I don’t often drive down that road. It’s a dead end, and everyone in our small town knows it’s a dead end. Just a few small houses line the streets. But this week my daughter had a pet sitting job on this quiet dead end street. So twice a day for several days, I’ve driven her there.
I noticed a very elaborate, beautiful, illuminated Nativity scene in the front yard of the last house on the dead end street. Ignorantly, I said aloud to my daughter, “Who would go to so much trouble to set that up if you lived at the end of a dead end street?! Who is going to see it? That’s a lot of work.”
I heard the callous, consumer-mentality in my tone, and I paused.
- How many things do I do for mom knowing she won’t remember in five minutes? And yet, I continue to do those things.
- How many times have I done something for a student or a church member knowing there wouldn’t be any “credit” given, any “points” won. And yet, I feel called to say or do those things and draw deep meaning from those experiences.
- How many times has someone done a kind thing for me without any public fanfare or “credit” (I can name seven or eight this week alone!)
Measuring the value of something by the number of people in attendance or the number of “likes” or “clicks” it gets is how we are conditioned to think. But that’s not how God works. Consider the original Christmas morning: Mary and Joseph alone in a stable, the smell and sound of animals around them, the uncertainty of being away from home during such a tender time. God could have orchestrated the birth of the Christ child with much more fanfare, but that’s not how it happened. The entire life and death and resurrection of Jesus could have been a lot more glamorous, but that would have only distracted us from the truth of the Gospel.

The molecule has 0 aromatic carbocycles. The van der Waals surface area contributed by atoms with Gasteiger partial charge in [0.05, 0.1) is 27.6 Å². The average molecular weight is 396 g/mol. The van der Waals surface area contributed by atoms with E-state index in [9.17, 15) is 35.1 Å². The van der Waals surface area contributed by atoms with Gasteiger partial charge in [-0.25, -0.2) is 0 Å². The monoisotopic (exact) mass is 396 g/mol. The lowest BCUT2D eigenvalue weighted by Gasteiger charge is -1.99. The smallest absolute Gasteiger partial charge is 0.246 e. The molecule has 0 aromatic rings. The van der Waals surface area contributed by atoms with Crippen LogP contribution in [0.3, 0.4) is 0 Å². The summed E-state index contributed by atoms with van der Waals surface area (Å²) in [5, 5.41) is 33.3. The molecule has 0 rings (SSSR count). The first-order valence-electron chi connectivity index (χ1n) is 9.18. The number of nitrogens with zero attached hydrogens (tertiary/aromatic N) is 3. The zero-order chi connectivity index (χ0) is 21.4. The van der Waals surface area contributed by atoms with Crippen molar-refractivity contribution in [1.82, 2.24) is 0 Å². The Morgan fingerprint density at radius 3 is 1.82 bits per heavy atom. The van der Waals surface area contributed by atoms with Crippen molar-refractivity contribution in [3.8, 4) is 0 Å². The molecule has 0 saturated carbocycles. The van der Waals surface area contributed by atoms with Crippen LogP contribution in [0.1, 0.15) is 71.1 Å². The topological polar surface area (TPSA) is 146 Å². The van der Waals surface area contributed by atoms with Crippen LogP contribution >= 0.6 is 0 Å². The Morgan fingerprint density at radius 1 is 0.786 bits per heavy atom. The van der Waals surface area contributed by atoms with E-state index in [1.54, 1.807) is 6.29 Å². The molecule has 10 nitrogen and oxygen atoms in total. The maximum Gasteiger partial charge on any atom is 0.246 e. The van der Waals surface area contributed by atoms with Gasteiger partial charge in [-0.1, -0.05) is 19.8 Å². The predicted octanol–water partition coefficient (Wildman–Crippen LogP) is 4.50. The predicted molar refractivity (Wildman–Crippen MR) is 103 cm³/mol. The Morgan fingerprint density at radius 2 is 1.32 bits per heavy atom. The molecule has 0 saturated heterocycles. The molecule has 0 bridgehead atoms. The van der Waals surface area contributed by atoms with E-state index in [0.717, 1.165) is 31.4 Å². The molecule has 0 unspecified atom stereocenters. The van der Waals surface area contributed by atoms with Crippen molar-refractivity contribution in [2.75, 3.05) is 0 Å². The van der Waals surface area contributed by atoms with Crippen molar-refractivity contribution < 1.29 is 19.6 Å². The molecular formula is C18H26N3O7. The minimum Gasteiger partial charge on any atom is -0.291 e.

The person or people who live in the house at the end of the dead end street set out a beautiful, elaborate Nativity. Even though it’s a small street, there are more people coming and going from the homes there than would have witnessed the original Christmas morning. But even if not a lot of people see it, maybe there’s a child on that street who has never heard the Christmas story. She or he will see it and ask someone what it means. Maybe there’s a widow or widower on the street who is feeling sad or lonely during this festive season, and they will be comforted by it. Maybe someone will be lost and take a wrong turn and end up at the dead end all frustrated… and they will see the Nativity and be reminded of One whose love and patience and grace and hope is greater than ours. Maybe even a tired, middle-aged preacher will see it and will hear herself say something ignorant, and then pause… and think… and listen… and find Jesus anew.
I’m glad the person or people in the house at the dead end set out their Nativity. It may be the most inspirational thing I’ve experienced this Christmas season. Perhaps we can all reflect what we “put out” when we are living at a dead end. Maybe dead ends are perfect places to share inspiration.
One thought on “The Nativity at the Dead End”
Thanks once again, Kendra, for bringing us up short & making us think WAY beyond ourselves. You’re an inspiration. Keep on writing & helping so many. Love, Shearer
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